Nissan LEAF is the 2011 World Car of the Year

Article by Christian A., on April 22, 2011

The Nissan LEAF, a zero-emission and 100-percent electric vehicle, received the 2011 World Car of the Year award today at the New York International Auto Show, surpassing the Audi A8 and the BMW 5-Series from the top spot.

Chairman and CEO of Nissan, Carlos Ghosn, has expressed his joy for the award, and stated that it recognizes Nissan LEAF as comparable to gas-powered vehicles in terms of superb handling, driving performance and quietness.

The award also confirms the company’s clear goals as well as the values of sustainable mobility that it wants to bring to the global market, Ghosn stated.

The LEAF is considered the gateway to a new electric market from Nissan, according to the jurors of the World Car Awards. Being an electric car, the LEAF has a range of at least 100 miles on a full charge, and takes around eight hours to recharge through a 220-240V power supply, the company claims.

This 5-door, 5-seater hatchback produces zero tailpipe emissions, and has a low centre of gravity which produces sharp turn-in with almost no understeer and no body roll. In addition, this model feels just like a normal car, only more silent. Winners for the World Car of the Year competition, which was launched in 2004, were chosen by a panel of automotive journalists from North America, Asia, and Europe.

Considered as the first budget-friendly mass-produced electric automobile, Nissan LEAF also bagged a series of awards such as the European Car of the Year. This vehicle model is available in the United States, Japan and select European markets. It will also be released in other countries in 2012.

On the front end, the Nissan LEAF is identified by a sharp, upright V-shaped design with long, up-slanting LED (light-emitting diode) headlights. These LED headlights feature a blue internal reflective design that seemingly states that the Nissan LEAF is a special car. Moreover, these LED headlights have been designed to split and redirect airflow away from the door mirrors to reduce wind noise and drag.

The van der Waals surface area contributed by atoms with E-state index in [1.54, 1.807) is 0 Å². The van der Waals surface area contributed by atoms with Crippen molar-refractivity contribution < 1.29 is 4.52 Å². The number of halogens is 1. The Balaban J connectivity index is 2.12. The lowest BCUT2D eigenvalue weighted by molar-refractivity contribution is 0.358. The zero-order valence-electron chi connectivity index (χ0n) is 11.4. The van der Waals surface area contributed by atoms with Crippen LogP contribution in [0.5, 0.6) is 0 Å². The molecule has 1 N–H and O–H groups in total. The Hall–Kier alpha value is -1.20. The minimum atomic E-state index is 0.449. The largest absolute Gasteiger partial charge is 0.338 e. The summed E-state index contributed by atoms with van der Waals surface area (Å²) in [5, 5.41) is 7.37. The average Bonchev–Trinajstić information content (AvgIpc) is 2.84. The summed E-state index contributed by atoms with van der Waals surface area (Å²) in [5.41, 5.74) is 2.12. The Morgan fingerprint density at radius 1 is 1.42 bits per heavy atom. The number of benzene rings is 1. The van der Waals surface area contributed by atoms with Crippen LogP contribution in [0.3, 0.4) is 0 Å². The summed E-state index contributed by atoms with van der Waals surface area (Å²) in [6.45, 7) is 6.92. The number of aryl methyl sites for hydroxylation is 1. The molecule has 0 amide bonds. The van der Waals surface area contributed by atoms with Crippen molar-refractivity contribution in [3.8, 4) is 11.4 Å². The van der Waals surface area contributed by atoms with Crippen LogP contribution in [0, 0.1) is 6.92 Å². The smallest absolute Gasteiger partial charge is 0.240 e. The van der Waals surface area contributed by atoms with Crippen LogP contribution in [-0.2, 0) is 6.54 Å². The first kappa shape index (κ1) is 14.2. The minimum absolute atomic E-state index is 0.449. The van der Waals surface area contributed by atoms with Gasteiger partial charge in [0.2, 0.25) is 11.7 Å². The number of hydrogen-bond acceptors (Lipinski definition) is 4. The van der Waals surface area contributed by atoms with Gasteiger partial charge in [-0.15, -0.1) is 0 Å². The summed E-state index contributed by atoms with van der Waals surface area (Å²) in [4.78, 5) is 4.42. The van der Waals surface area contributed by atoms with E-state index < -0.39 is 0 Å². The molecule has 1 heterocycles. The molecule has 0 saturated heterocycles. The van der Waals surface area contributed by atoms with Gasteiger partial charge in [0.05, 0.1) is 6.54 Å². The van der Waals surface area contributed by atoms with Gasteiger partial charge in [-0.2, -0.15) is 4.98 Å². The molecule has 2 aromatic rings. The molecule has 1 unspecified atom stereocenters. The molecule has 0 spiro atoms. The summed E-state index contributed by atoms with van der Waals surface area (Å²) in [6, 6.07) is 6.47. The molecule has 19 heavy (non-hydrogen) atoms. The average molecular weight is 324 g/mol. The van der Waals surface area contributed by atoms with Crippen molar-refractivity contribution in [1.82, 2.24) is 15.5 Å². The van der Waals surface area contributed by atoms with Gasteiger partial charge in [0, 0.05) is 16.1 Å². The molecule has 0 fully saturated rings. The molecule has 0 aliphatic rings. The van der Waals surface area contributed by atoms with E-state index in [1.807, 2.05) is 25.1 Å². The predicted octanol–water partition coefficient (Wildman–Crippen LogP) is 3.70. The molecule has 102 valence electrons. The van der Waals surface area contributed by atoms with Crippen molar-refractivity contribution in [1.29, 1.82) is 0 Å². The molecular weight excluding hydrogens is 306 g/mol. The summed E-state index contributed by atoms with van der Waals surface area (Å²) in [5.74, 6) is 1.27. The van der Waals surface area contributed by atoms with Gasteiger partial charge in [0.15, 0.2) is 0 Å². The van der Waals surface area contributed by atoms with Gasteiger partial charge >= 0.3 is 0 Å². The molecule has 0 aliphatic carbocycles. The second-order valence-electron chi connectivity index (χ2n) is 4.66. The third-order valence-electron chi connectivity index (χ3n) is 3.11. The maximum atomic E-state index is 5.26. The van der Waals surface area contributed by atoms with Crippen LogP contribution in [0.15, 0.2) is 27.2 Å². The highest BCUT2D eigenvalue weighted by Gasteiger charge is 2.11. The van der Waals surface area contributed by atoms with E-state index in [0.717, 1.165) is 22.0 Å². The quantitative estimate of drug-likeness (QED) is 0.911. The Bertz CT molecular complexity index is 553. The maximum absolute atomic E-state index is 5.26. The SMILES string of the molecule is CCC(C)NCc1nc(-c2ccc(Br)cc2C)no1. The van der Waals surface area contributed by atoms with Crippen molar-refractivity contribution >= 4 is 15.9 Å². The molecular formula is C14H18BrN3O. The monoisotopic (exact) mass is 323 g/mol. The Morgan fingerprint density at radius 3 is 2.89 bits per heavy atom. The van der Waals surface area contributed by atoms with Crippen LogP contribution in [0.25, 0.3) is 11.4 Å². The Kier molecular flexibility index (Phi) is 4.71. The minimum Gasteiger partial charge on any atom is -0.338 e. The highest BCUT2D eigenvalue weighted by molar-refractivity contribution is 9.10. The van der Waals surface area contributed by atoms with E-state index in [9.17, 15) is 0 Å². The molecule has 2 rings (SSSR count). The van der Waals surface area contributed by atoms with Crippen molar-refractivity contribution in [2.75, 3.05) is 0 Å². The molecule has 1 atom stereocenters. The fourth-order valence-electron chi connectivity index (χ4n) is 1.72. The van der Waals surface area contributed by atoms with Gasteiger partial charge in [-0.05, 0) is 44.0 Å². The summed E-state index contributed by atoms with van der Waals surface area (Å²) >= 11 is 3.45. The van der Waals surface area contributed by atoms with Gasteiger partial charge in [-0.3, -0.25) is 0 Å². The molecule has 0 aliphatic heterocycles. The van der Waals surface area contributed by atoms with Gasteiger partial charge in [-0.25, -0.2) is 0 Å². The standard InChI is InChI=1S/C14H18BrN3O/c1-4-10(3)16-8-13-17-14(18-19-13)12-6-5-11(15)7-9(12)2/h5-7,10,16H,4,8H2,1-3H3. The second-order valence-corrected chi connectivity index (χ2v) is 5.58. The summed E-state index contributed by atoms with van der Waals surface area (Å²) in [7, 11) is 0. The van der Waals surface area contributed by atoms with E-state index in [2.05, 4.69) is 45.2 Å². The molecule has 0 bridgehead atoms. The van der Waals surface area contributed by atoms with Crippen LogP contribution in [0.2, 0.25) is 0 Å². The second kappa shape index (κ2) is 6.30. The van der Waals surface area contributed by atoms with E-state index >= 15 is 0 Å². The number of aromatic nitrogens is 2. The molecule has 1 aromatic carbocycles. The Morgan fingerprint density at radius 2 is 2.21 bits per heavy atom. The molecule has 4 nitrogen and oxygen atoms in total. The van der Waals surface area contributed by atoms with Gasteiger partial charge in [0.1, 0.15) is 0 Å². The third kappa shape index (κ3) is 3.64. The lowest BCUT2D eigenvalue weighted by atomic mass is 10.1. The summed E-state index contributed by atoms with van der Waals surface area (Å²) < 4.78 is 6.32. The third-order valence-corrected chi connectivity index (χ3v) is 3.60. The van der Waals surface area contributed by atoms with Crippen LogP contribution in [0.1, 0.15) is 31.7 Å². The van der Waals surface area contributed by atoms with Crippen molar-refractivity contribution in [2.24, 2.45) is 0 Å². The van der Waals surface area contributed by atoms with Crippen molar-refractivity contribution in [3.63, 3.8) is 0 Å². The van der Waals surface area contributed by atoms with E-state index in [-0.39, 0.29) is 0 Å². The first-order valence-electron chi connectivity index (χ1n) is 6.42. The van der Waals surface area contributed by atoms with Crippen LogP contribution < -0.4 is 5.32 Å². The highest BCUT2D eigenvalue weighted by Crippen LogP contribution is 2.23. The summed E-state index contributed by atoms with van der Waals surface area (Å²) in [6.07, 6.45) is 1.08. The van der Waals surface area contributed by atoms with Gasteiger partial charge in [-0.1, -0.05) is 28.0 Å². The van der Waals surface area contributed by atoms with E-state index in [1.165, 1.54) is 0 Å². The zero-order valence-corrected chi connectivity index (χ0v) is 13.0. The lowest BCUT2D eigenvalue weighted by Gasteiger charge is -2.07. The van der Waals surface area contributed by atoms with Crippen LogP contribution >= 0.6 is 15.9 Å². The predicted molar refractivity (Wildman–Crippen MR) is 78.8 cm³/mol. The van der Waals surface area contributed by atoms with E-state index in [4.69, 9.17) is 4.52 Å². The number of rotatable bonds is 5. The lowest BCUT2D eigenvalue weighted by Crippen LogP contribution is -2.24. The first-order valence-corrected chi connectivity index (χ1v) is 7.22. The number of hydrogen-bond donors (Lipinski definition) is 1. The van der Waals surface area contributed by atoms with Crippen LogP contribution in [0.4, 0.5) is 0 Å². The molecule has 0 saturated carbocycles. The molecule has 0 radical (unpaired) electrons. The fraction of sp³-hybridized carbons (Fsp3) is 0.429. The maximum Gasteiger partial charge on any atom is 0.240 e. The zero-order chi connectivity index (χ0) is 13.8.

Since the LED headlights have an energy consumption equivalent to just 10 percent of conventional lamps, they help Nissan LEAF get extra range from its battery. Inside, the Nissan LEAF features a "blue earth" color theme, which is derived from the Aqua Globe body color of original model.

This theme is clearly conveyed through the EV’s blue dashboard highlights and instrument illumination. One of the interesting features of the new Nissan LEAF is its exclusive advanced IT system linked to a global data center, allowing it to provide support, information, and entertainment anytime during the day.

Drivers could discern how much power the Nissan LEAF still has and where the nearest charging station is just by looking at the dash-mounted monitor. They could also use their mobile phones to turn on air-conditioning as well as set charging functions, even when their Nissan LEAF is powered down.

Likewise, they could pre-program an on-board remote-controlled timer to recharge batteries. Tooru Abe, Chief Product Specialist, remarked that the IT system gives the Nissan LEAF a critical advantage. Abe quipped that the IT features helped them make the LEAF a partner for the driver and an enhancement for its passengers and create a zero-emission community.